1 April – Kossouka 6:36am
Well, normally I wouldn't be up this early, but I had to send my MIF kit on the STAF bus and pick up my anti-malaria meds from the Med Office. I absolutely love the informal mail system here – what a great idea! The postal service is slow (rural offices get and send things twice a week), inconveniently located (the nearest one to my village is 11km away) and somewhat unreliable since, as we've found, people who don't feel like working just don't. Actually, I don't think I wrote down that story – basically, when we were trying to leave Seguenega after IST we all needed money, which we get out of accounts with the post office. It was closed all morning for an inspection, but they said they'd re-open in the afternoon. So we went after lunch and they were all standing there, but were “too tired” after the inspection to do any work, so they were closed again until the next day, when we had wanted to leave early, before the post opened. So we were obliged to wait, Emily and Alicia almost missed their bus, and I had to wait to pay our hotel bill and ended up biking home when it was getting hot instead of early like I had planned.
So instead of the post, you take advantage of the bus system, which, although sometimes quite late, is at least reliable in that you know it will eventually get to it's destination sometime that day. As I found out this morning, it's simple – you take a package to the stop with the name and destination written on it, pay a small amount (500cfa for a small envelope package the size of my hand – seemed a bit much but I wasn't going to complain) and off it goes to it's destination. I also picked up the bag the office sent me yesterday. I missed the incoming bus, but they just left it in the bus office until I asked for it this morning – much more convenient since the morning bus arrives within a 15 minute window, while the afternoon bus typically arrives within a 2 hour window. I know a system like this wouldn't really work in the US – the mail system is reliable and the bus system is under-utilized – but it's pretty handy for Burkina. So now my test is on it's way to Ouaga, and I have enough malaria pills to see me through the next three months.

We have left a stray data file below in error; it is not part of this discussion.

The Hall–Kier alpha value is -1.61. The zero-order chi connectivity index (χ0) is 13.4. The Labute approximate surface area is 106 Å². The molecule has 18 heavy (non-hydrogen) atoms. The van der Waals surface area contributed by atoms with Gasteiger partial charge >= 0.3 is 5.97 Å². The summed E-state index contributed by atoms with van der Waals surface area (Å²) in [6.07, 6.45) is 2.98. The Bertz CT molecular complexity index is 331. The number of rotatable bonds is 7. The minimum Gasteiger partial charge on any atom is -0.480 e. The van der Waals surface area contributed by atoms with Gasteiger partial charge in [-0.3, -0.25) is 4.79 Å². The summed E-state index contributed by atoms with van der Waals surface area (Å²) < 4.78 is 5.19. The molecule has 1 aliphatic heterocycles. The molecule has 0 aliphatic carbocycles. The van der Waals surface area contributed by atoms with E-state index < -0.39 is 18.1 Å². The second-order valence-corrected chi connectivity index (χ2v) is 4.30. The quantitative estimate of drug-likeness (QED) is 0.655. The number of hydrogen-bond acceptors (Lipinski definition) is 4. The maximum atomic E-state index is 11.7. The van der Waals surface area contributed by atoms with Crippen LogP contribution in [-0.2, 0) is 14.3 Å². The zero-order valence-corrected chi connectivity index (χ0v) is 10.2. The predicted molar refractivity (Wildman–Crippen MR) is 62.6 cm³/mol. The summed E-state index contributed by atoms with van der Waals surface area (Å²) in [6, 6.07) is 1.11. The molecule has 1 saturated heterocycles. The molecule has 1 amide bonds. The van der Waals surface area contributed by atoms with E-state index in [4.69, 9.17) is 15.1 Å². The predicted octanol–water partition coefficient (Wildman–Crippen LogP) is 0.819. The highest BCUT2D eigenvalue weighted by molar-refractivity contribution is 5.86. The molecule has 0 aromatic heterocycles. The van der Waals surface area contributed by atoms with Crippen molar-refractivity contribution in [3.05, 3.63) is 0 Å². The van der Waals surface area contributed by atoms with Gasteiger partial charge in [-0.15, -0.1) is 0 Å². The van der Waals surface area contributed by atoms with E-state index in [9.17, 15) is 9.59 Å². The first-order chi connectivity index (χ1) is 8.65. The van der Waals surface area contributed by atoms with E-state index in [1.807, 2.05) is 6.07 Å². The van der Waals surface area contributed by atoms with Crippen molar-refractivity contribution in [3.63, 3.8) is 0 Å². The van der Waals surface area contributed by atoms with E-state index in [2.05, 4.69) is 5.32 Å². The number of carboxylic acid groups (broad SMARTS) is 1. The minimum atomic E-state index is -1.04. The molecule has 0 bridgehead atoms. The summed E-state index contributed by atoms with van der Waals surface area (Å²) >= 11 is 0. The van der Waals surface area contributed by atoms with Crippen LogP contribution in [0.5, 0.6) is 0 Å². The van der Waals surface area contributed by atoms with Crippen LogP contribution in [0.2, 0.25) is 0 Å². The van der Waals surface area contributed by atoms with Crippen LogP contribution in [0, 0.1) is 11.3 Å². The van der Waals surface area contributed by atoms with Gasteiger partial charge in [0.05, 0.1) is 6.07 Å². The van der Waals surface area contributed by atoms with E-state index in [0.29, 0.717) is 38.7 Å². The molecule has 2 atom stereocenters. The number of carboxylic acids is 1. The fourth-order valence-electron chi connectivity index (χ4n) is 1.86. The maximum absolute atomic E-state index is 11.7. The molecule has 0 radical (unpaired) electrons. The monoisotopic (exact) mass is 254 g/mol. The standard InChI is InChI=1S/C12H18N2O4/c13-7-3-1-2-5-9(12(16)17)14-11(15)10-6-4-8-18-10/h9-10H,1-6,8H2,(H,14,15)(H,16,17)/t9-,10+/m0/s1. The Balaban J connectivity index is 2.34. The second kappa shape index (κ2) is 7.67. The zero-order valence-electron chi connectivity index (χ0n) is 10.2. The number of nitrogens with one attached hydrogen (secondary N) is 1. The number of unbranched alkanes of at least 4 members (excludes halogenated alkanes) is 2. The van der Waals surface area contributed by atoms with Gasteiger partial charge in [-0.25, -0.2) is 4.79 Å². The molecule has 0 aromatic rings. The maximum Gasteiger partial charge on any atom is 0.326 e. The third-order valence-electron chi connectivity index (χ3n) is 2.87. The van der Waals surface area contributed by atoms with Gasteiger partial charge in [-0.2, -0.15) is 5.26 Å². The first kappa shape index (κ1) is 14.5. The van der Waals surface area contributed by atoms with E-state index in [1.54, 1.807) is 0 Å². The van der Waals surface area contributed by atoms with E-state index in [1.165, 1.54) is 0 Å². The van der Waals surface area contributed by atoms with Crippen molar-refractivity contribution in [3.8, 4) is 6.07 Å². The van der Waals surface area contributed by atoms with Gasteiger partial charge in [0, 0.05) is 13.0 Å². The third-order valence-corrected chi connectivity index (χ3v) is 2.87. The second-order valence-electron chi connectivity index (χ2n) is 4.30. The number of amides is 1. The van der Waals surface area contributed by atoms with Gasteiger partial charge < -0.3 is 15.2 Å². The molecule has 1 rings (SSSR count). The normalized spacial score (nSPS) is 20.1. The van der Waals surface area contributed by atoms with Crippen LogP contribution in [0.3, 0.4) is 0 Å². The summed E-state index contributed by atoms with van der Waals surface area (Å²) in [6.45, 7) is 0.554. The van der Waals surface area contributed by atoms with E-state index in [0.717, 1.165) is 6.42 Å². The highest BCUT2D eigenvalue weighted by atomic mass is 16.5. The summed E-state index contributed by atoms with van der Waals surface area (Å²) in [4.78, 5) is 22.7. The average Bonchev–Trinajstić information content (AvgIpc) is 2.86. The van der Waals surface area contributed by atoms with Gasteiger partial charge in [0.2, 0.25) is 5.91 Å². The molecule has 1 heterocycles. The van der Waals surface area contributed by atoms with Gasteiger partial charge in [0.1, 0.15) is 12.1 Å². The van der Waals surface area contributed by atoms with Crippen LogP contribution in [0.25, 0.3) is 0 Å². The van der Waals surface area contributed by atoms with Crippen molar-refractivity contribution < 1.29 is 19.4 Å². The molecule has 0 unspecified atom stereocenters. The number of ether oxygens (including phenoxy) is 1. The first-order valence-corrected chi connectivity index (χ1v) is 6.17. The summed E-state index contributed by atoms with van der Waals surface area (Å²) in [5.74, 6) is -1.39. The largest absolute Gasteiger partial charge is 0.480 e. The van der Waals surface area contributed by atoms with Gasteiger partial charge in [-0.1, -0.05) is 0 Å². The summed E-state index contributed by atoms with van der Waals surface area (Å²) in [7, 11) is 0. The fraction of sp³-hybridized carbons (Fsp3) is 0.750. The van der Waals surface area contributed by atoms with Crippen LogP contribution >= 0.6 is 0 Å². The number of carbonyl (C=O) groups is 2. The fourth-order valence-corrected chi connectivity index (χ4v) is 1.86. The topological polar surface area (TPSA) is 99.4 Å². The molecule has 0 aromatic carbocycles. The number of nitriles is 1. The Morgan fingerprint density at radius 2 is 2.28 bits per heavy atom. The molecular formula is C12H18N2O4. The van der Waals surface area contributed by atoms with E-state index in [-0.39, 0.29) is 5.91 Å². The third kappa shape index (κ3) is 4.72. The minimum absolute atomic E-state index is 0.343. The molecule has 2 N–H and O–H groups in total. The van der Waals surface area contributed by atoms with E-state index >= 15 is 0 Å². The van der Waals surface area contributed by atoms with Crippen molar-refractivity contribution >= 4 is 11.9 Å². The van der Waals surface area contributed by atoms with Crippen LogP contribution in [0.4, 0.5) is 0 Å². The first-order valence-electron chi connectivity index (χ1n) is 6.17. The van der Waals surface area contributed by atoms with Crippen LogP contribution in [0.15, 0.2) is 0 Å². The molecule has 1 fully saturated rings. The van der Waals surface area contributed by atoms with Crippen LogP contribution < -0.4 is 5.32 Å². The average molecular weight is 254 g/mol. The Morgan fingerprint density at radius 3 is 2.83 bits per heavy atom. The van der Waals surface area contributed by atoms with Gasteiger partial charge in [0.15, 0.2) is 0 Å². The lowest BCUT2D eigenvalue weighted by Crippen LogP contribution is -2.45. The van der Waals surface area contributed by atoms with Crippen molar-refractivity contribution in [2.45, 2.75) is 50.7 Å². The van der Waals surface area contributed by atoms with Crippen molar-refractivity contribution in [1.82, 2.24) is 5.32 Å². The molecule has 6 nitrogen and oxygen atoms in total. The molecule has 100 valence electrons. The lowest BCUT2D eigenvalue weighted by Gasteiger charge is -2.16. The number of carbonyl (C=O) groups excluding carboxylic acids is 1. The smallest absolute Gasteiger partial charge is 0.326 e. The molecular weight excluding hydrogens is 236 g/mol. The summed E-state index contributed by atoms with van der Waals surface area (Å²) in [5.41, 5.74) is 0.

In local news, the passing of power from my old major to my new major finally happened so now I officially have a new boss. His last name sounds like a mix between Sandwich and Samedi – I think it's Sanwidi, and his first name is Adema. He's young and seems nice enough although not a particularly forceful presence at first meeting. And, wonder of all wonders, I was sitting in my courtyard during the repose and David came to get me for the ceremony. What?! Something important was happening and they came to tell me? No, it couldn't be. Although that reminds me, I need to call Congo and tell him that I have a new major and thus a new contact person. They could call Sylvie in her new village, but then she'd have to call here, and it's just faster to go direct, you know? It wasn't very formal – we sat around and gave little speeches, then Sylvie stood up and handed the official CSPS books over to Adema and that was that – they went off to Seguenega to formalize the paperwork and I went to go get some water so I could shower and cook dinner that evening.